Water, water is everywhere at the Eptek Art and Culture Centre in Summerside but there’s nary a drop to drink.
Instead, the exhibit Canada’s Waterscapes: Yours to Explore, Enjoy and Protect is a refreshing dip into the wild, wet world of Canada’s aquatic ecosystems, including oceans, lakes, rivers, wetlands and estuaries.
This interactive, family-friendly exhibit from the Canadian Museum of Nature in Ottawa has audio features, video displays and life-size dioramas. Visitors of all ages can conduct their own symphony of frog calls, discover the nesting grounds of the endangered whooping crane, and marvel at the intricacy of the baleen from a minke whale.
“It is amazing. It looks like you’re looking at an aquarium,” Eptek site director Paula Kenny says of one of the five tall dioramas that were created by Ron Seguin of Creative Nature Studio in Cornwall, Ont.
Each is a slice of waterway life that looks as if it’s been taken directly from the source and frozen perfectly and permanently in time.
The exhibit was created by the Canadian Museum of Nature a few years ago as a touring exhibition.
After being hosted in Ottawa, it was sent across the nation to various venues and is now at Eptek Art and Culture Centre until April 30.
The Canada’s Waterscapes dioramas contain a myriad of creatures great and small that inhabit nature’s waterways.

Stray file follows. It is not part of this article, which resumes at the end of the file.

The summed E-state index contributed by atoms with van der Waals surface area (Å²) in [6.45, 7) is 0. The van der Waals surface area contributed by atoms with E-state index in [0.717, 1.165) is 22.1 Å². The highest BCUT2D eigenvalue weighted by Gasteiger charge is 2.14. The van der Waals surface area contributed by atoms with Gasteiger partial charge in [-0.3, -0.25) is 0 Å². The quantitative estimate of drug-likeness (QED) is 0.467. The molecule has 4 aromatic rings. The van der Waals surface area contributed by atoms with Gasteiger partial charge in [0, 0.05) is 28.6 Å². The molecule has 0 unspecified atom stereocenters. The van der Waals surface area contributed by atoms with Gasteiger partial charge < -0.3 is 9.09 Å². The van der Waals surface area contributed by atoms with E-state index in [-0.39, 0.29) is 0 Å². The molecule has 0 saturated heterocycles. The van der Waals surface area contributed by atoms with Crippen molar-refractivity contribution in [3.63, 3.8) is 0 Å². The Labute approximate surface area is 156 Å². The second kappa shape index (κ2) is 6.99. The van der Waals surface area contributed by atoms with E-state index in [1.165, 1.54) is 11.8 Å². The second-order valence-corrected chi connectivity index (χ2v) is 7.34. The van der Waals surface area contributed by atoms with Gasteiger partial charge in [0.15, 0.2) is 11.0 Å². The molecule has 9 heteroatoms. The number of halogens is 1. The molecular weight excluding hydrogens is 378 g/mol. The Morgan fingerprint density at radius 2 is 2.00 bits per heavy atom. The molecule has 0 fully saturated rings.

Details as large as a huge heron or spawning salmon or as small as a clam under the sand or a caddisfly skimming a pond’s surface are all just waiting to be discovered by a wandering eye.
“There are some real specimens and then there are some recreated pieces. It’s really hard to tell the difference,” Kenny says.
Other components of the bilingual exhibit include video consoles that present issues and insights on Canada’s lakes, rivers, estuaries, wetlands and oceans.
There are also interactive electronic elements that add an element of fun into the discovery experience.
“There’s a lot of content. You could probably take two or three hours to take it all in,” says Robert Leuenberger, head of exhibit operations at the Canadian Museum of Nature.
Kenny says a number of schools have already booked times for tours of the exhibit.
“It’s such a great opportunity to see this type of thing. It’s pretty rare that we’d have an exhibit like this. It’s a really special gem, so we’re keeping it for four months.”